Personally, I don't mind what style a building is built in, as long as it looks like there's some effort and thought been put in (and it's not too deliberately wacky - I'm looking at you, Gehry). With things like Wigan North Western, the original station was by no means a classic example of Victorian architecture, but someone had at least put some effort in to elevate it above just being functional. It's 1970s replacement is just nothing - a series of nondescript brick boxes with windows built with no style whatsoever. It's an engineering solution with no architectural input (and I say that as an engineer).

Blinder Data

  • Use your library
Re: Ugly railway stations
« Reply #68 on: September 19, 2017, 11:13:28 AM »
I've always liked Preston station's grandiosity, though changing platforms over those narrow bridges can be a pain.

But WTF were they thinking with this recent addition?



Colour, styles, lines - all clashing. What a riddy.

On the subject of Victorian-era stations, there's an inward sigh whenever I pass St Enoch's shopping centre in Glasgow. It replaced a beautiful building, up there with Glasgow Central perhaps.



I've always thought, for one of Scotland's major stations, Glasgow Queen Street provides a pretty unpleasant arrival. Dingy and cramped concourse with a dismal confusing exterior. Hopefully the upcoming refurb will sort it out.




buttgammon

  • You can't trust a man what's made of gas
Re: Ugly railway stations
« Reply #69 on: September 19, 2017, 11:33:32 AM »
Shotton.



Minamilistic.

Yuck! I'm reminded of the Wrexham-Bidston line (I can't remember if Shotton is on it or not but it looks similar), which is one of my least favourite train lines. I used to take the train from Wrexham to Liverpool almost every day and if there was a problem between Wrexham and Chester or Chester and Birkenhead, I had to use it as a back-up. I was used to the Wirral Line, which has a certain elegance in its efficiency, and quite nice stations despite the fact that most of them are just two platforms and a footbridge, so the slowness and general bleakness of that line was very frustrating by contrast.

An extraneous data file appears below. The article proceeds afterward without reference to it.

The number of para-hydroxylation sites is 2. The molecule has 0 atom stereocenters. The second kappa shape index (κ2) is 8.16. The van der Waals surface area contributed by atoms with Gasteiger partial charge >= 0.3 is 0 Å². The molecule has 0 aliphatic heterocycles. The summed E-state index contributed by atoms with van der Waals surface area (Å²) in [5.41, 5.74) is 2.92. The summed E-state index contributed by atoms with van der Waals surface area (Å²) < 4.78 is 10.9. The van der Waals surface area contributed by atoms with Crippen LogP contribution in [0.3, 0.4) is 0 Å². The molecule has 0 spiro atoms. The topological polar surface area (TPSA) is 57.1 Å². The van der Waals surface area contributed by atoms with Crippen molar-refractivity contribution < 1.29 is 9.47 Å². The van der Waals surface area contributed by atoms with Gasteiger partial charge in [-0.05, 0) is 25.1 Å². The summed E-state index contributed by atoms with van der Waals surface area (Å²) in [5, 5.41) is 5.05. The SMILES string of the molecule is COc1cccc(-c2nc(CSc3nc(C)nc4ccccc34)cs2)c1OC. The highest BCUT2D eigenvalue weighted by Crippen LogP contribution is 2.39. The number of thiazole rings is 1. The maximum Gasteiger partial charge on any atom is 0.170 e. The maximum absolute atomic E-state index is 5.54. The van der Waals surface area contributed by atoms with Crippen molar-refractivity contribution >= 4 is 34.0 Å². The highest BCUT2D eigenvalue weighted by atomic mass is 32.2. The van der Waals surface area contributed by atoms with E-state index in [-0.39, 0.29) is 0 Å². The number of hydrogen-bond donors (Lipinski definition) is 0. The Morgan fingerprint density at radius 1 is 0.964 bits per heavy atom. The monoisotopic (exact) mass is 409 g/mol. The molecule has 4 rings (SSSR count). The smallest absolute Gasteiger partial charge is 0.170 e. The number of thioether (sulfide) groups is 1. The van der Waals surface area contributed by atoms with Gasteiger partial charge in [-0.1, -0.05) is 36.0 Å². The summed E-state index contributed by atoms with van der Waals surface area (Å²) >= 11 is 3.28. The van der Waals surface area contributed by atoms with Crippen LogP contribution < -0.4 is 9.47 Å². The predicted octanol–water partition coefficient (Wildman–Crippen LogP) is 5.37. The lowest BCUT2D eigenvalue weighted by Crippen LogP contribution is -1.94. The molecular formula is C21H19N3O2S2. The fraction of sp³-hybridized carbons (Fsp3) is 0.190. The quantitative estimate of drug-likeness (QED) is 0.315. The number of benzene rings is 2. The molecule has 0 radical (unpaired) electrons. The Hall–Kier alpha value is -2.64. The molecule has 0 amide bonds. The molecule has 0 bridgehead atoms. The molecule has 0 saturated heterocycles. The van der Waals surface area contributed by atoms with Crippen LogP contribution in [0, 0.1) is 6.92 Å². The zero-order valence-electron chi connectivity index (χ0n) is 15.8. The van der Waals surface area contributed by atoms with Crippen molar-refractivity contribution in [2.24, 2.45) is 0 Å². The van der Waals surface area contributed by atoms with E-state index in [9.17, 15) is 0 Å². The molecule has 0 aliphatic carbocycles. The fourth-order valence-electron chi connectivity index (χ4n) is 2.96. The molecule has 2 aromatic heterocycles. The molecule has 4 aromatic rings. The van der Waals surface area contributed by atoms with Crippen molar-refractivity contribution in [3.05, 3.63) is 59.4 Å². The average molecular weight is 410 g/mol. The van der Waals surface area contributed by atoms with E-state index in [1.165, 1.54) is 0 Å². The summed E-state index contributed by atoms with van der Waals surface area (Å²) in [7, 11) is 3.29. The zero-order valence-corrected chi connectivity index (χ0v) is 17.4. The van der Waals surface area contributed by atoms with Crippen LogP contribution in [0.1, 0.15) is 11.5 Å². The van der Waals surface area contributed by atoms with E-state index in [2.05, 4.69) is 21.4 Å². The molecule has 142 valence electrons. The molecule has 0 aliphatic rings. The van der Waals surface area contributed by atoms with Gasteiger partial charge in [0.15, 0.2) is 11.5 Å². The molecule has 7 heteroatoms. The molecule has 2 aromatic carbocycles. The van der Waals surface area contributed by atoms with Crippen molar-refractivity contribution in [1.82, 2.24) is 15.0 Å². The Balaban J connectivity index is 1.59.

That's Bidston, where I would have to change trains, standing on that windswept platform for ages before the long, slow leg to Wrexham began. I had to take this train out of Liverpool every weekday for a few weeks about five years ago and literally every time, I was sat next to the same man, who was reading PDFs of fantasy novels on his laptop.

Re: Ugly railway stations
« Reply #70 on: September 19, 2017, 11:33:38 AM »
Yeah Queen Street is horrible.

Some of these aren't too bad when you only see them from the train.

Anyway Swale Halt.




Re: Ugly railway stations
« Reply #71 on: September 19, 2017, 11:34:45 AM »


Urgh, like being shrunk into the boot grooves of a paedophile mountaineer.

To be fair I don't think it's looked like this for a good five years or so, last time I was there all that was gone and it was a massive building site so it's probably looking a bit swisher now.

I was at Sarajevo's main station recently, which bafflingly has "NO PHOTOGRAPHY" signs everywhere inside and a huge faded advert for Nokia phones from Christmas 2004. Most international routes have been suspended now so the only people in the station were a few dining at the cafes. Classic Yugoslav stuff.


phes

  • Member
  • **
Re: Ugly railway stations
« Reply #72 on: September 19, 2017, 12:01:52 PM »



Colour, styles, lines - all clashing. What a riddy.




Bobby Treetops

  • I'm at an egg farm
Re: Ugly railway stations
« Reply #73 on: September 19, 2017, 12:27:59 PM »
My heart sinks every time the train pulls into Luton Station, and I fucking live there! A worse impression of a town I don't think it's possible to give.



Oof, it's just so depressing with it's completely redundant exterior staircase(there was already an internal one) leading to a cramped, dingy ticket hall that hasn't been refurbished in decades and a shop space that has been home to numerous failed businesses(mainly because no-one in their right mind would want to hang around there for any length of time).

The first time I walked out of Luton Station I looked down to see someone had put a joint out on a dog shit, summing up the place in one simple metaphor.

Thankfully those 60s architects never went near Carlisle Station.



Actually my parents live in a fully functioning train station believe it or not.


buzby

  • Member
  • **
Re: Ugly railway stations
« Reply #74 on: September 19, 2017, 12:31:47 PM »
I've always liked Preston station's grandiosity, though changing platforms over those narrow bridges can be a pain.

But WTF were they thinking with this recent addition?



Colour, styles, lines - all clashing. What a riddy.